I believe the shell lines are important to the context of the overall hexagram reading. Let's pull out three hexagrams from this set just for a general example of this discussion. For purposes of discussion, let's look at the easiest sequence to interpret -- 40 (Unraveling/Deliverance/Solution/Liberation depending on what translation you're looking at), 3 (Sprouting/Difficulty at the Beginning) and 26 (Great Accumulating or Taming Power of the Great) from the grid.

However you translate it, the yin-shell hexagram 40 represents a process of exiting difficulty, or leaving something behind. With one yin on top and one yang below, Hexagram three has a shell that is pointing inward and it represents the beginning of a new process. Hexagram 26 represents strong movement forward into a process that is, nevertheless, still being restrained.

Although the structual components here are less than obvious, thematically it's very clear that Advance is the natural next step in this progression.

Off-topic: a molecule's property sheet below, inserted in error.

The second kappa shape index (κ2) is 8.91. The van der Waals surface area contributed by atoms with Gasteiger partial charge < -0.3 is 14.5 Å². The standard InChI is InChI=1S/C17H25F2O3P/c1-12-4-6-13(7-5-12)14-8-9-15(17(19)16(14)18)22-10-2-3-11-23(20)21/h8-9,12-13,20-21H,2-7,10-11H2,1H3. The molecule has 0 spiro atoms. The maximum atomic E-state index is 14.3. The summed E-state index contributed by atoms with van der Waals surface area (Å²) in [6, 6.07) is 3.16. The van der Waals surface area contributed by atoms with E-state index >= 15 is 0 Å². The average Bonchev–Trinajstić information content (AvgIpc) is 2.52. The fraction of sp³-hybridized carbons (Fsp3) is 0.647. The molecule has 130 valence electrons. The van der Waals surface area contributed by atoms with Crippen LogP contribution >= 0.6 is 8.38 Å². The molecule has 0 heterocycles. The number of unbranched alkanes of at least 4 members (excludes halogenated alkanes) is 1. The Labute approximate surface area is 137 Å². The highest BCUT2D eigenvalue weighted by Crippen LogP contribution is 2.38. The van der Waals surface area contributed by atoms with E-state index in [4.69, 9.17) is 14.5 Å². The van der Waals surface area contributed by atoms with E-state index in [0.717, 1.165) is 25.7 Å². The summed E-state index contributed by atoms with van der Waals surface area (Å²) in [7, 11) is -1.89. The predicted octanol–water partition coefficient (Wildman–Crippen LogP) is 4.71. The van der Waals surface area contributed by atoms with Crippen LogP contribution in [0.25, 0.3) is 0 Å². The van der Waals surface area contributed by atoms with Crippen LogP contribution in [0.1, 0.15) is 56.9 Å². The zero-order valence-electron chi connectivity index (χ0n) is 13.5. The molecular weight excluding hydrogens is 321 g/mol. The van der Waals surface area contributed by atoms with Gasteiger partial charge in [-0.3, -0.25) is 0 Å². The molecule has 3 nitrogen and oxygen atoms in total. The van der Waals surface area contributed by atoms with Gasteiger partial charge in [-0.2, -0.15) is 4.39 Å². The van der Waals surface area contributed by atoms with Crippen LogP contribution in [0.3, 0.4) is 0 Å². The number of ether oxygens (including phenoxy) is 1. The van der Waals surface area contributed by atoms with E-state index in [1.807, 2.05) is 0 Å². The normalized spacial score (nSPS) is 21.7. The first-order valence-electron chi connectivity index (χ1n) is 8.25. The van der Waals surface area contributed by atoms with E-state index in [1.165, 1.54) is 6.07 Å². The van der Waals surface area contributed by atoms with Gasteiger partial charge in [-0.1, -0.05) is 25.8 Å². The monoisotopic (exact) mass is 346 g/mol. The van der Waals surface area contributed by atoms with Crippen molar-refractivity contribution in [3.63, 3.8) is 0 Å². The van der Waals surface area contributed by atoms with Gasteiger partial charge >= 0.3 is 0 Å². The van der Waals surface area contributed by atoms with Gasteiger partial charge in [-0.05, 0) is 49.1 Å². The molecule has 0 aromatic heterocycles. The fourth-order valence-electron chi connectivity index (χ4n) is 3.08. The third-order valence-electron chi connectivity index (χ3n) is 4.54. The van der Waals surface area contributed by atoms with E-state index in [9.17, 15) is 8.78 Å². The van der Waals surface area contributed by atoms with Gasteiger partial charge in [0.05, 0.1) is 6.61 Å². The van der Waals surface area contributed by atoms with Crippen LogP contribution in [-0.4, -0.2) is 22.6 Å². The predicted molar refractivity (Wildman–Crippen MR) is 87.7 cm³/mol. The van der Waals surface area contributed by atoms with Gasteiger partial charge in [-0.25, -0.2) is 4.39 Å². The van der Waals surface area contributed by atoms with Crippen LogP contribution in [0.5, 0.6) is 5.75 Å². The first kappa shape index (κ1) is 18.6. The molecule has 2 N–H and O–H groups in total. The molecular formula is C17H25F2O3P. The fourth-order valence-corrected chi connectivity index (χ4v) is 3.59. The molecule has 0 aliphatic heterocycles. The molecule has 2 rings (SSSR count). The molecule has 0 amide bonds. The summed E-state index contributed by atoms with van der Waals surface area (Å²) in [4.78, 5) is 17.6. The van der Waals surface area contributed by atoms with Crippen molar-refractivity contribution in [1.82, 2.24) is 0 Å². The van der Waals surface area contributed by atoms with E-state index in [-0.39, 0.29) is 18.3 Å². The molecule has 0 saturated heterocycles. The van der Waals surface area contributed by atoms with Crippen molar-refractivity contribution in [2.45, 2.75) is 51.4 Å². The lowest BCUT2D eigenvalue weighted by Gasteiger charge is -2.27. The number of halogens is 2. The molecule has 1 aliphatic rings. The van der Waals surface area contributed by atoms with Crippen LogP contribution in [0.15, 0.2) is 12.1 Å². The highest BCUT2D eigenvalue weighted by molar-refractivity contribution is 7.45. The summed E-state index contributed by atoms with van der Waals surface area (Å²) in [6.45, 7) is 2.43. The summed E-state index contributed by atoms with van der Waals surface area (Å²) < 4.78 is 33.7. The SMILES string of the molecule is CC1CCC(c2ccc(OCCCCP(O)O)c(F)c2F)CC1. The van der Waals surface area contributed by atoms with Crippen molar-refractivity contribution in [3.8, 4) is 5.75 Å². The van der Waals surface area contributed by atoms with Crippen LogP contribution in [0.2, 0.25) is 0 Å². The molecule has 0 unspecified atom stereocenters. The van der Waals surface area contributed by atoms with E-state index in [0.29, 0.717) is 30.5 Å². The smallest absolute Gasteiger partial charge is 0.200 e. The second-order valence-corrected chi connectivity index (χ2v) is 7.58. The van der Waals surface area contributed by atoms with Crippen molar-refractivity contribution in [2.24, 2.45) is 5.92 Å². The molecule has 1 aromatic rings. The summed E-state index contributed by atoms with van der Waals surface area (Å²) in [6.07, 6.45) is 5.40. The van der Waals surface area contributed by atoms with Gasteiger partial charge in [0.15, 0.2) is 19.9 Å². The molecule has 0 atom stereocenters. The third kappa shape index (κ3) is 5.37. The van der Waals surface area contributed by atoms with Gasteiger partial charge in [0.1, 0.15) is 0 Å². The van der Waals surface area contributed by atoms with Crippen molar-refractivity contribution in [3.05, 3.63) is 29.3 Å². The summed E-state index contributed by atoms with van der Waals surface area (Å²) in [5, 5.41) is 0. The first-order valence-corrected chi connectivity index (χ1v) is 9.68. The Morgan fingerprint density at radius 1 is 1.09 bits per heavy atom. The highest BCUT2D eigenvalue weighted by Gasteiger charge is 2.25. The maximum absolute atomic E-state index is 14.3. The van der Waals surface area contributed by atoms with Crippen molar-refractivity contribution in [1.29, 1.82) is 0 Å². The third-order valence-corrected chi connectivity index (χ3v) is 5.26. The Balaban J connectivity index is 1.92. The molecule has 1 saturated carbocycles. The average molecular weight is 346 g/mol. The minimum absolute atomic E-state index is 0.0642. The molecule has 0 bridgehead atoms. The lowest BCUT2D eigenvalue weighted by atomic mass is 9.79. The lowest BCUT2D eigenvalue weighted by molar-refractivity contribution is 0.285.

In other cases, the progression of three hexagrams leads to reversal, such as with 32 (Duration/Continuing), 63 (Completed) and 41 (Decreasing). An old cycle completes and diminishes, until enantidromia sets in -- the process by which anything taken to its extreme becomes its opposite, a concept built into i-Ching and corresponding tai chi symbolism. After decrease, Advance marks the beginning of a new cycle. (Obviously, the forces of subjectivity come into play in making these interpretations.)

From below, similar interpretive paths can be laid out, again with some more easily understood than others. For instance, 45 (Gathering), 50 (Vessel or Cauldron), 37 (Family or Household) can easily be seen as a process of gather people, defining the container or grouping which holds them together, and then proceeding as a unified collection of elements, which leads to Advance. Another fairly transparent series is 47 (Oppression), 56 (Sojourning), 9 (taming power of the small). Less easily reconciled, though still within reach of fairly conservative interpretation, is a sequence like 39 (Obstruction or Limping), 4 (Youthful Folly/Enveloping), and 25 (The Unexpected).